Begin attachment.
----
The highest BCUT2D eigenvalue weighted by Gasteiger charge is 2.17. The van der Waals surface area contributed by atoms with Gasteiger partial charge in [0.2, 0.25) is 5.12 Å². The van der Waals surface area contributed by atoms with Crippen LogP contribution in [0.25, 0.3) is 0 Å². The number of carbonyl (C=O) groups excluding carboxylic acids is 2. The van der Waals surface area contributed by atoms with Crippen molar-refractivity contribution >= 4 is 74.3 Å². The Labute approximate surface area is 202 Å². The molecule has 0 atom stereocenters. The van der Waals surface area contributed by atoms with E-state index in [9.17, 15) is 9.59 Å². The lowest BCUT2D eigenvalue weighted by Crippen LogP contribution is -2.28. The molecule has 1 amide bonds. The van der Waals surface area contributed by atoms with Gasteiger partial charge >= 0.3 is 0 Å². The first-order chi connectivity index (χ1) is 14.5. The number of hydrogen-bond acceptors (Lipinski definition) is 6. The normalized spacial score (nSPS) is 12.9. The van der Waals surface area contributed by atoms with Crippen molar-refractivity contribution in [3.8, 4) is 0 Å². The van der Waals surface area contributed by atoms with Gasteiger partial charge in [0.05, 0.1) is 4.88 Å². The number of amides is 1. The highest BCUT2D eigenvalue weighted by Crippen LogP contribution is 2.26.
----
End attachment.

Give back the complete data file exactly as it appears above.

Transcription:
The highest BCUT2D eigenvalue weighted by Gasteiger charge is 2.17. The van der Waals surface area contributed by atoms with Gasteiger partial charge in [0.2, 0.25) is 5.12 Å². The van der Waals surface area contributed by atoms with Crippen LogP contribution in [0.25, 0.3) is 0 Å². The number of carbonyl (C=O) groups excluding carboxylic acids is 2. The van der Waals surface area contributed by atoms with Crippen molar-refractivity contribution >= 4 is 74.3 Å². The Labute approximate surface area is 202 Å². The molecule has 0 atom stereocenters. The van der Waals surface area contributed by atoms with E-state index in [9.17, 15) is 9.59 Å². The lowest BCUT2D eigenvalue weighted by Crippen LogP contribution is -2.28. The molecule has 1 amide bonds. The van der Waals surface area contributed by atoms with Gasteiger partial charge >= 0.3 is 0 Å². The first-order chi connectivity index (χ1) is 14.5. The number of hydrogen-bond acceptors (Lipinski definition) is 6. The normalized spacial score (nSPS) is 12.9. The van der Waals surface area contributed by atoms with Crippen molar-refractivity contribution in [3.8, 4) is 0 Å². The van der Waals surface area contributed by atoms with Gasteiger partial charge in [0.05, 0.1) is 4.88 Å². The number of amides is 1. The highest BCUT2D eigenvalue weighted by Crippen LogP contribution is 2.26.